Change a Tire

Let’s be honest – your car may suffer a flat tire no matter how careful you are when driving it. You risk damaging the tire and wheel or encountering an accident if you continue to drive on a flat tire.

Luckily, car manufactures made it simple to change tires and reduce the need for a mechanic. You have to learn how to change a tire and assemble appropriate tools for the task. Though the entire job will only take twenty to thirty minutes of your time, it’s worth it.

What You’ll Need

You should have a spare wheel to replace the punctured or faulty tire. A wrench will help you remove the wheel nuts, while a tire jack will lift the vehicle off the ground. Get a wheel chock to hold the car in place, a wheel nut key for the locking nuts, and a car manual for reference.

Have a pair of gloves with you to avoid staining your hands and a reflective jacket for visibility. You should also put a warning triangle beside your car to alert other drivers about your situation. Always carry a tire pressure gauge to measure the tire pressure of the new tire.

Park your vehicle to the roadside, turn on the hazard lights and switch off the engine. Remember to set the parking brakes to prevent the car from moving.

Here are some of the steps that will guide you through the work:

1. Remove the Hubcap and Loosen the Lug Nuts

A hubcap is a decorative disk on your car covering the central part of the wheel. You can use a hubcap hammer or a flathead screwdriver to remove it.

Insert the hammer or screwdriver into the part that lies between the cover and tire. Apply slight force on the tool until the hubcap starts coming out.

You should then loosen the lug nuts by placing a lug wrench over the tip of a lug nut. Rotate the wrench in the counterclockwise direction until the nut starts spinning. Repeat the same procedure on all the nuts.

2. Jack up the Vehicle

Refer to the owners’ manual to know where to place the tire jack. After putting it under the car, manually adjust its height between the ground and the car frame. The point of leverage should be facing outwards at all times.

Insert one arm of the lug wrench on the jack and slide it through the other holes. Hold the tip of the lug wrench and turn it clockwise for the jack to start rising. Raise the jack until you see the wheel rim spinning.

3. Remove the Lug Nuts

You may use your hand or a lug wrench to loosen and eliminate the lug nuts. Store the lug nuts in a secure place to avoid losing them. It may be difficult to remove lug nuts on an older car since they tend to rust and age.

Only start removing the faulty tire after removing all lug nuts. Place the flat tire aside by sliding it outside. You may buy new lug nuts from an automotive store if you lose them.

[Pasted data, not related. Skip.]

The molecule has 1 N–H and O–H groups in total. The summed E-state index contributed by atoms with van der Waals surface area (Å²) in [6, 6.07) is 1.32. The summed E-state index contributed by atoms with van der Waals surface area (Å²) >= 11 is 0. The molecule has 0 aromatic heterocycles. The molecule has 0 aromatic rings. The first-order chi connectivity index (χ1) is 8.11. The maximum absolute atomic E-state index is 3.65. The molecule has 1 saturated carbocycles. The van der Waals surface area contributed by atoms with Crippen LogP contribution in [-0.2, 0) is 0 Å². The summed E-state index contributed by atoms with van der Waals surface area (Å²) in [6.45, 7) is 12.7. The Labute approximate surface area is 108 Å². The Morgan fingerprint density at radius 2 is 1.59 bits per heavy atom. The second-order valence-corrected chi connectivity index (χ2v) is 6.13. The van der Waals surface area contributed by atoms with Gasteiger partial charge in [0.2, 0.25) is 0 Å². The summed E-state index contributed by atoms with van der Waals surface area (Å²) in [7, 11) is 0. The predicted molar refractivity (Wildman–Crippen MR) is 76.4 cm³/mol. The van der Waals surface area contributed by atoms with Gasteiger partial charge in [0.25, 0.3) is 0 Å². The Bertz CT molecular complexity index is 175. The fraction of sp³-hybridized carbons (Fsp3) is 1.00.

4. Install the Spare Tire

Remove the spare tire from your car’s boot or cargo area and prepare to install it. You may contact the dealership that sold you the vehicle to deliver a spare tire to your location. It may also be wise to ask a friend to bring the tire to you if you left it home.

Only use a tire that is rated on temperature resistance, traction performance, and treadwear. Orient the tire in the same direction as the previous tire for it to fit correctly. It should also be in line with the lug bolts on your car.

Use a tire pressure gauge to measure the tire pressure in the new tire. Ensure that the new tire is fully inflated before installing it in the car.

5. Lower the Car and Tighten the Lug Nuts

Insert a lug wrench onto the jack and rotate it in an anticlockwise direction. The lug wrench can help you tighten the lug nuts in a clockwise direction.

You may use your hands to tighten lug nuts onto the corresponding lug bolts in a clockwise direction. Tighten the nuts until they start feeling stiff to prevent the new tire from detaching from your vehicle.

The tire should be on the ground for you to tighten all of the lug nuts to avoid imbalances. It may also be difficult for your vehicle to move well with a suspended tire.

Finish off by placing a hubcap over the tire as you ensure that it snaps well. You may refer to your auto manual if you don’t know how to carry out this step.

6. Clean up 

Place the punctured or faulty tire into your car’s trunk as you prepare to continue with your journey. Remember to put all the tools that helped you with this job away. Ensure that the tire pressure is optimal for driving and that the lug nuts are secure in place.

Before driving off, you should check whether the other tires have enough tire pressure. Check under and around the vehicle again for your belongings or tools.

Contact a mechanic from the nearest auto repair shop if the problem with the tires is harder to fix. Most auto repair shops have specialized management software from for digital vehicle inspections. They also use the software to manage repair orders, estimates, invoices, and inventory.

Need More Help on How to Change a Tire?

The quicker you deal with a faulty or punctured tire, the faster it will take for you to continue with your drive. Learn everything you can on how to change a tire to avoid getting stuck by the roadside. Remember to carry a spare tire and a tire pressure gauge in your car’s trunk.

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